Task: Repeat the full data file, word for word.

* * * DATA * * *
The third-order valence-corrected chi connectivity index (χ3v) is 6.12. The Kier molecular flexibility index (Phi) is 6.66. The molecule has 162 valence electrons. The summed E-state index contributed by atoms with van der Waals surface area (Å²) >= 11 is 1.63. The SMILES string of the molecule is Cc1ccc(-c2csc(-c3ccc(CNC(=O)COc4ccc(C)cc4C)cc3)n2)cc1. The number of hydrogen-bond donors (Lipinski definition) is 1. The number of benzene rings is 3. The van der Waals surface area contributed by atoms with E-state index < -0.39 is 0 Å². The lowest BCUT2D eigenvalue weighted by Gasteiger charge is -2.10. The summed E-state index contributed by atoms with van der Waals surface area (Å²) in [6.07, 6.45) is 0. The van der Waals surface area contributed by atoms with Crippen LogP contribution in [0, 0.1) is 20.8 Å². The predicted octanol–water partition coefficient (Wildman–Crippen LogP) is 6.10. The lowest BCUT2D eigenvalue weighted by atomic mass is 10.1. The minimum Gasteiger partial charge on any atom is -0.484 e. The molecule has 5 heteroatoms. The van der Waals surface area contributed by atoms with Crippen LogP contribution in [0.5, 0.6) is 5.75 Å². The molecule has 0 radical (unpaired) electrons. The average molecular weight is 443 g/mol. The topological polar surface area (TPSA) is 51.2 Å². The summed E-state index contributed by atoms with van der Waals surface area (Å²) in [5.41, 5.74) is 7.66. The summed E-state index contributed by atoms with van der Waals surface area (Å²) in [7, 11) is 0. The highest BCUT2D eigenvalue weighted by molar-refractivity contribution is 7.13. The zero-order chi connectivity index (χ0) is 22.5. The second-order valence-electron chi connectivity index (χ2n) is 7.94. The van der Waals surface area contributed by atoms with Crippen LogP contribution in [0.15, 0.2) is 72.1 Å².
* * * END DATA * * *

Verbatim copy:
The third-order valence-corrected chi connectivity index (χ3v) is 6.12. The Kier molecular flexibility index (Phi) is 6.66. The molecule has 162 valence electrons. The summed E-state index contributed by atoms with van der Waals surface area (Å²) >= 11 is 1.63. The SMILES string of the molecule is Cc1ccc(-c2csc(-c3ccc(CNC(=O)COc4ccc(C)cc4C)cc3)n2)cc1. The number of hydrogen-bond donors (Lipinski definition) is 1. The number of benzene rings is 3. The van der Waals surface area contributed by atoms with E-state index < -0.39 is 0 Å². The lowest BCUT2D eigenvalue weighted by Gasteiger charge is -2.10. The summed E-state index contributed by atoms with van der Waals surface area (Å²) in [6.07, 6.45) is 0. The van der Waals surface area contributed by atoms with Crippen LogP contribution in [0, 0.1) is 20.8 Å². The predicted octanol–water partition coefficient (Wildman–Crippen LogP) is 6.10. The lowest BCUT2D eigenvalue weighted by atomic mass is 10.1. The minimum Gasteiger partial charge on any atom is -0.484 e. The molecule has 5 heteroatoms. The van der Waals surface area contributed by atoms with Crippen LogP contribution in [0.5, 0.6) is 5.75 Å². The molecule has 0 radical (unpaired) electrons. The average molecular weight is 443 g/mol. The topological polar surface area (TPSA) is 51.2 Å². The summed E-state index contributed by atoms with van der Waals surface area (Å²) in [5.41, 5.74) is 7.66. The summed E-state index contributed by atoms with van der Waals surface area (Å²) in [7, 11) is 0. The highest BCUT2D eigenvalue weighted by molar-refractivity contribution is 7.13. The zero-order chi connectivity index (χ0) is 22.5. The second-order valence-electron chi connectivity index (χ2n) is 7.94. The van der Waals surface area contributed by atoms with Crippen LogP contribution in [0.15, 0.2) is 72.1 Å².